How to Motivate Children: Science-Based Approaches for Parents
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Motivating young minds might seem like a tough task for new parents. However, kids come with this intrinsic curiosity to learn and know more about the world since they are infants. This innate sense of curiosity amongst them, that comes across as motivation later in life, can either be encouraged or suppressed by the experiences provided by adults during their childhood.
As per researchers of psychology, parents and practitioners can harness a set of promising approaches that promote healthy motivation and facilitate learning during their early years of development.
Follow their Lead
Toddlers are innately curious about all things novel that meets their eye. They tend to find out more about the object that catches their attention and are new and on the other hand, they lose interest with overly familiar things. They also tend to lose interest in new things that are too complex to figure out. This effect is often termed as the “Goldilocks effect” that is, novel things are only interesting when there is a certain level of knowledge of the same.
Encourage that Curiosity
Let alone toddlers, even infants are curious about exploring objects, especially the ones that behave in surprising ways. You might have noticed them throwing things again and again or dropping objects down repeatedly until they’re bored. This is because they are curious to find out if there’s anything new that can happen by doing the job. Provide them with opportunities to explore, experiment and eventually, learn from them at their own pace.
Elicit their playful exploration
When an opportunity presents itself, children from all ages can hardly keep themselves from random engagement in playing. The key element that precisely fuels learning while at play is the motivation it brings along for novel experiences that can be learnt from others. Playing demands active engagement, offers reduced stress levels and strengthens social bonds. It is understandably difficult to find time to tag along with kids while they’re at play provided the hectic schedules, however, these few years of engagement are also essential for development.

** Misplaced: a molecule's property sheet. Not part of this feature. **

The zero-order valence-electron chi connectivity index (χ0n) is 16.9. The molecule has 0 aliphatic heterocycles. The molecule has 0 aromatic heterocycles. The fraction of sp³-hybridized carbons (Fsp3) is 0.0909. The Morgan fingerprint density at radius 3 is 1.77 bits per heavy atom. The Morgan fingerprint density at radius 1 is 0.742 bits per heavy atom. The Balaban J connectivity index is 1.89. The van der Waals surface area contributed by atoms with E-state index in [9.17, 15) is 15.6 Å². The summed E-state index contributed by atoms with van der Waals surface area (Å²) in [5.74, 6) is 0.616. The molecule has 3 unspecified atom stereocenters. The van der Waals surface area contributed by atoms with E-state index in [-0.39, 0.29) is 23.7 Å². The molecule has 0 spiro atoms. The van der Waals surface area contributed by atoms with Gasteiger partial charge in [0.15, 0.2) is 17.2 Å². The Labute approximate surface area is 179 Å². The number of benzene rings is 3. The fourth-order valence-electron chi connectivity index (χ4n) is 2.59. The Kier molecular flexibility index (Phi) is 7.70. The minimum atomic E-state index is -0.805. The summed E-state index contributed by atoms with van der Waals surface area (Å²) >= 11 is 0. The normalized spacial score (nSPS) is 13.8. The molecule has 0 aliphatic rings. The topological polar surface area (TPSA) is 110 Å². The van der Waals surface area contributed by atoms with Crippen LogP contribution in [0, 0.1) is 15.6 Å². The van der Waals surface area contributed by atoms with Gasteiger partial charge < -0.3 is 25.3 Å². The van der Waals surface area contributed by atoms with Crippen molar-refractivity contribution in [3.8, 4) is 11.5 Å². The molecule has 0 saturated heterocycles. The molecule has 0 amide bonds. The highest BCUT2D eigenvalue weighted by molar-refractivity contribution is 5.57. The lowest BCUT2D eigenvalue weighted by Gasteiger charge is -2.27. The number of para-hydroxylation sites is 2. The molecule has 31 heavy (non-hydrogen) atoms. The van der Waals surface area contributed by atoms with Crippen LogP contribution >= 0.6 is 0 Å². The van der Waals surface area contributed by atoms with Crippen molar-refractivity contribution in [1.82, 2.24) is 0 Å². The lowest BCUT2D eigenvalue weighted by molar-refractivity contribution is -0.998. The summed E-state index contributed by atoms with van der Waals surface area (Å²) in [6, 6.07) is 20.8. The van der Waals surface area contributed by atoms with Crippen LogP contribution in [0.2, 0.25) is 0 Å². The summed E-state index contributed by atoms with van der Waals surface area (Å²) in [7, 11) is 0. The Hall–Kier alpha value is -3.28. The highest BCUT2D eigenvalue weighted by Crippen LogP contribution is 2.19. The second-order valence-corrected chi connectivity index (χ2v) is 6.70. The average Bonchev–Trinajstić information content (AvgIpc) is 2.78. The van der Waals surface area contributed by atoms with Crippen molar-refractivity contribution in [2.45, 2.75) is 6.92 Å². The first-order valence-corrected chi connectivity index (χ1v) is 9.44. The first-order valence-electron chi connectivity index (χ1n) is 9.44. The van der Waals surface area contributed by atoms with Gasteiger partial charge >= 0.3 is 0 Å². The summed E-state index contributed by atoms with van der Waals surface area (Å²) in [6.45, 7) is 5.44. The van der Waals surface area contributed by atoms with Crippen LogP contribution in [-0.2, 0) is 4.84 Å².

Make Social Interactions A Priority
In the era of digital education and extended lockdowns, it is extremely difficult to ditch the temptation of taking to digital resolutions, especially for children. However, in an age where there are computer-based applications designed for children as young as 6 months old, as parents, we must take conscious steps to avoid such attractions as these may and will lead to hazardous consequences later in life. Encourage social interactions in children and watch them evolve as emotionally intelligent and confident beings.
Challenge them in the right proportions
Children are motivated enough to achieve goals that make them feel independent enough and more like adults. Remember the time when you wanted to do things your parents did? Yes, they exactly feel the same but of course, like you, they too want to do the tasks that are apparently interesting. Thus, challenge them to achieve goals that are neither too difficult for them nor are too easily attainable as they tend to lose interest very quickly when the job’s done at one go. Do not skip the feedback loop while engaging them in such activities.
Give Them Some Agency
Children, like adults, find it more engaging when they are self-determined. When they have the option to pursue tasks that add some meaning to them personally, they feel more interested in it and also tend to stay engaged. Some room or space for self-exploration in the way or choice of doing tasks gives them a certain sense of agency.
Don't Be Too Generous With Rewards
Rewards should do their job right. Rewarding children when they have done something beyond what they should normally do is what’s right. Giving gifts every now and then, especially when they’re stubborn or upset about something wrong, is not the right approach towards rewarding. Also, it is not always necessary to offer materialistic rewards.
Appreciate Their Efforts
It is obvious that your kid will not always succeed at everything they do. Thus, sometimes, it is necessary to appreciate their hard work and efforts for being great at the process even if the outcome isn’t in their favor. As a parent, your child needs you to understand that they’ve done good even if they couldn’t meet your expectations.
Besides, motivating kids is one thing and creating an exhaustive pressure on them is another. As a parent, understand that every child has their own set of talents and that might not resonate with your expectations. Accept them as they are and motivate them to be great at what they want to be.